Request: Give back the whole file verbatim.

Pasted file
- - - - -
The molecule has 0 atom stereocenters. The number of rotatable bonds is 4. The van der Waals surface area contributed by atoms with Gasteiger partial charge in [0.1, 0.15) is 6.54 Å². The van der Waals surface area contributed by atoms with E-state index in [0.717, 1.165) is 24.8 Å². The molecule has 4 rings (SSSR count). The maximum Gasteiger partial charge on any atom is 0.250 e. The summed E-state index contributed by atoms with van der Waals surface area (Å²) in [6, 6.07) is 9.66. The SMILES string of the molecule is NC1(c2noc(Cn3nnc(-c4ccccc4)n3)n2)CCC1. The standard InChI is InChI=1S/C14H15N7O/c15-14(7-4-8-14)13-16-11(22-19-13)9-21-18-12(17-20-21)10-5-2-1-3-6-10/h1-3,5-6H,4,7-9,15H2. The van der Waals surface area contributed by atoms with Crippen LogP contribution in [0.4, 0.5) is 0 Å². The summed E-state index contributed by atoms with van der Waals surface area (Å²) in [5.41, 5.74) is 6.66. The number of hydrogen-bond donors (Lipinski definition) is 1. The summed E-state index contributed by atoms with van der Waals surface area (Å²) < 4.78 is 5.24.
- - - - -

The molecule has 0 atom stereocenters. The number of rotatable bonds is 4. The van der Waals surface area contributed by atoms with Gasteiger partial charge in [0.1, 0.15) is 6.54 Å². The van der Waals surface area contributed by atoms with E-state index in [0.717, 1.165) is 24.8 Å². The molecule has 4 rings (SSSR count). The maximum Gasteiger partial charge on any atom is 0.250 e. The summed E-state index contributed by atoms with van der Waals surface area (Å²) in [6, 6.07) is 9.66. The SMILES string of the molecule is NC1(c2noc(Cn3nnc(-c4ccccc4)n3)n2)CCC1. The standard InChI is InChI=1S/C14H15N7O/c15-14(7-4-8-14)13-16-11(22-19-13)9-21-18-12(17-20-21)10-5-2-1-3-6-10/h1-3,5-6H,4,7-9,15H2. The van der Waals surface area contributed by atoms with Crippen LogP contribution in [0.4, 0.5) is 0 Å². The summed E-state index contributed by atoms with van der Waals surface area (Å²) in [5.41, 5.74) is 6.66. The number of hydrogen-bond donors (Lipinski definition) is 1. The summed E-state index contributed by atoms with van der Waals surface area (Å²) < 4.78 is 5.24.